Interestingly, both of our Presidential candidates are gamblers. One plays small-stakes poker, while the other plays craps for thousands of dollars at a time. One is a game where skill matters, the other is a game where you are always at a disadvantage, at the whims of dumb random luck. Which would you rather have as President?
The casino craps player is a social animal, a thrill seeker who wants not just to win but to win with a crowd. Unlike cards or a roulette wheel, well-thrown dice reward most everyone on the rail, yielding a collective yawp that drowns out the slots. It is a game for showmen, Hollywood stars and basketball legends with girls on their arms. It is also a favorite pastime of the presumptive Republican nominee for President, John McCain.
The backroom poker player, on the other hand, is more cautious and self-absorbed. Card games may be social, but they are played in solitude. No need for drama. The quiet card counter is king, and only a novice banks on luck. In this game, a good bluff trumps blind faith, and the studied observer beats the showman. So it is fitting that the presumptive Democratic nominee, Barack Obama, raked in so many pots in his late-night games with political friends. […]
In the past decade, he has played on Mississippi riverboats, on Indian land, in Caribbean craps pits and along the length of the Las Vegas Strip. Back in 2005 he joined a group of journalists at a magazine-industry conference in Puerto Rico, offering betting strategy on request. “Enjoying craps opens up a window on a central thread constant in John’s life,” says John Weaver, McCain’s former chief strategist, who followed him to many a casino. “Taking a chance, playing against the odds.” Aides say McCain tends to play for a few thousand dollars at a time and avoids taking markers, or loans, from the casinos, which he has helped regulate in Congress. “He never, ever plays on the house,” says Mark Salter, a McCain adviser. The goal, say several people familiar with his habit, is never financial. He loves the thrill of winning and the camaraderie at the table.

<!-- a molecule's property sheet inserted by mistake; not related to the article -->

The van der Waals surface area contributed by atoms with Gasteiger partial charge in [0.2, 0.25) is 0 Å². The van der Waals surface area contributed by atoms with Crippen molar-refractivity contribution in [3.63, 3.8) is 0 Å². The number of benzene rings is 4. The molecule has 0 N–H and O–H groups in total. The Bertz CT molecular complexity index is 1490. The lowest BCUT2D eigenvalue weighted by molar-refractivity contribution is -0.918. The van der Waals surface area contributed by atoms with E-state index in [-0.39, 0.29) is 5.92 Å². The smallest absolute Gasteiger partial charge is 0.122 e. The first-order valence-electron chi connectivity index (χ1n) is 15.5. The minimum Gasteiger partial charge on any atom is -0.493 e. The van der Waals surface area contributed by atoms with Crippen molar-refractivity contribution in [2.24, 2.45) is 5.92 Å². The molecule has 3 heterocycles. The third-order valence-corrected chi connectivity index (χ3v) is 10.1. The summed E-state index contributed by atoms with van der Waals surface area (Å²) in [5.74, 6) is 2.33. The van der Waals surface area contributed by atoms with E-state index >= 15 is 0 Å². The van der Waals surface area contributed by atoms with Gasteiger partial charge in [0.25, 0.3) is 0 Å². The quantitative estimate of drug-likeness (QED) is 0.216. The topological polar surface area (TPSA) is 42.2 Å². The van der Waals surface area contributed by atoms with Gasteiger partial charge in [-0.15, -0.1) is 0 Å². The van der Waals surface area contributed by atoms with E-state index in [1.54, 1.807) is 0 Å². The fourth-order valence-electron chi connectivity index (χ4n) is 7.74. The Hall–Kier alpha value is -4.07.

Only recently have McCain’s aides urged him to pull back from the pastime. In the heat of the G.O.P. primary fight last spring, he announced on a visit to the Vegas Strip that he was going to the casino floor. When his aides stopped him, fearing a public relations disaster, McCain suggested that they ask the casino to take a craps table to a private room, a high-roller privilege McCain had indulged in before. His aides, with alarm bells ringing, refused again, according to two accounts of the discussion.
“He clearly knows that this is on the borderline of what is acceptable for him to be doing,” says a Republican who has watched McCain play. “And he just sort of revels in it.”
So, even though he knew it was a border-line unacceptable behavior, he needed to play anyway. When he was blocked by staff once, he suggested playing in private and was blocked again. What is that they say about drinking in private, again?
From the New Yorker, we learn that McCain sometimes plays craps for 14 hours straight!
The moment the car stopped at McCain’s hotel in downtown New Orleans, he set out at his usual fast clip for Harrah’s, across the street. McCain is an avid gambler. Wes Gullett, a close friend who worked for McCain for years, told me that they used to play craps in Las Vegas in fourteen-hour stints, standing at the tables from 10 a.m. to midnight. "Craps is addictive," McCain remarked, and he headed for the fifteen-dollar-minimum-bet tables. At the most obvious level, the game is incredibly simple -- players rotate turns throwing the dice, and you either win or lose depending on what number comes up. But McCain’s betting formula makes it much more complicated. "Uh-oh!" he cried, as a player accidentally threw the dice off the table. "This is a very, very superstitious game," he said. When his turn came to throw the dice, he picked them up and blew on them first. He had placed chips on the number 5, so (envisioning a combination of 2 and 3) he called, "Michael Jordan! Michael Jordan!"
If you're playing for 14 hours, it is not just for fun.
Finally, The Telegraph chimes in with some analysis:
"You're always at a disadvantage at craps," said Mr Bloch. "It's a problem, if you have a leader who believes they can beat the odds. You don't want him shooting dice with the economy." Mr Holden added: "We poker players don't call poker gambling. It is a game of skill. Craps is an absurd game of luck. You may have thrilling short term wins but only madmen play craps."I know which one I would rather have acting as my President.